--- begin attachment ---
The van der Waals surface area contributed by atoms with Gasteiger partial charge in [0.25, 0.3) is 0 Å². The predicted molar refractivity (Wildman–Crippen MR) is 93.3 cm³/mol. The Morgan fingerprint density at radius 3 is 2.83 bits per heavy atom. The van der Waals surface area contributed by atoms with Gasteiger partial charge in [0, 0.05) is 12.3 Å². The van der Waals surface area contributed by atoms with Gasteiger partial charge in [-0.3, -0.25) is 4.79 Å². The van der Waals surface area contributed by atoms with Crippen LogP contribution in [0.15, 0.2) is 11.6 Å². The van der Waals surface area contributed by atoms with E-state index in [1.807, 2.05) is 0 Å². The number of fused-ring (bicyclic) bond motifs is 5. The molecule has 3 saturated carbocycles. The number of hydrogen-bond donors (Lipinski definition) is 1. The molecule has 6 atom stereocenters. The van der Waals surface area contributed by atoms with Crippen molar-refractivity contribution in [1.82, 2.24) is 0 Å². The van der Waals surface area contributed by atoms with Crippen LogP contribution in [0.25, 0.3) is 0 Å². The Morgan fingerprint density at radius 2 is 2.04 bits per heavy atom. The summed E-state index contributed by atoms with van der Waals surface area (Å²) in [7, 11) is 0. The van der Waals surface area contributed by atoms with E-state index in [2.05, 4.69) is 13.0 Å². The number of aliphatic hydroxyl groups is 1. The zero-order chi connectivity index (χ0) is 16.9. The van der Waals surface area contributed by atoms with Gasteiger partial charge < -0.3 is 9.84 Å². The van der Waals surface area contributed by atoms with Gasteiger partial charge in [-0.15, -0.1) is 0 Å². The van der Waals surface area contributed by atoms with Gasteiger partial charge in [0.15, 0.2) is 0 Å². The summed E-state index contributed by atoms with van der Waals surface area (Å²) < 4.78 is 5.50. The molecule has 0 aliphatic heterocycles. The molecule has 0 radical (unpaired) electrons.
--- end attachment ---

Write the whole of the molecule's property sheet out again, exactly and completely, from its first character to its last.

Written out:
The van der Waals surface area contributed by atoms with Gasteiger partial charge in [0.25, 0.3) is 0 Å². The predicted molar refractivity (Wildman–Crippen MR) is 93.3 cm³/mol. The Morgan fingerprint density at radius 3 is 2.83 bits per heavy atom. The van der Waals surface area contributed by atoms with Gasteiger partial charge in [0, 0.05) is 12.3 Å². The van der Waals surface area contributed by atoms with Gasteiger partial charge in [-0.3, -0.25) is 4.79 Å². The van der Waals surface area contributed by atoms with Crippen LogP contribution in [0.15, 0.2) is 11.6 Å². The van der Waals surface area contributed by atoms with E-state index in [1.807, 2.05) is 0 Å². The number of fused-ring (bicyclic) bond motifs is 5. The molecule has 3 saturated carbocycles. The number of hydrogen-bond donors (Lipinski definition) is 1. The molecule has 6 atom stereocenters. The van der Waals surface area contributed by atoms with Crippen molar-refractivity contribution in [1.82, 2.24) is 0 Å². The van der Waals surface area contributed by atoms with Crippen LogP contribution in [0.25, 0.3) is 0 Å². The Morgan fingerprint density at radius 2 is 2.04 bits per heavy atom. The summed E-state index contributed by atoms with van der Waals surface area (Å²) in [7, 11) is 0. The van der Waals surface area contributed by atoms with E-state index in [2.05, 4.69) is 13.0 Å². The number of aliphatic hydroxyl groups is 1. The zero-order chi connectivity index (χ0) is 16.9. The van der Waals surface area contributed by atoms with Gasteiger partial charge < -0.3 is 9.84 Å². The van der Waals surface area contributed by atoms with Gasteiger partial charge in [-0.15, -0.1) is 0 Å². The van der Waals surface area contributed by atoms with Gasteiger partial charge in [0.15, 0.2) is 0 Å². The summed E-state index contributed by atoms with van der Waals surface area (Å²) < 4.78 is 5.50. The molecule has 0 aliphatic heterocycles. The molecule has 0 radical (unpaired) electrons.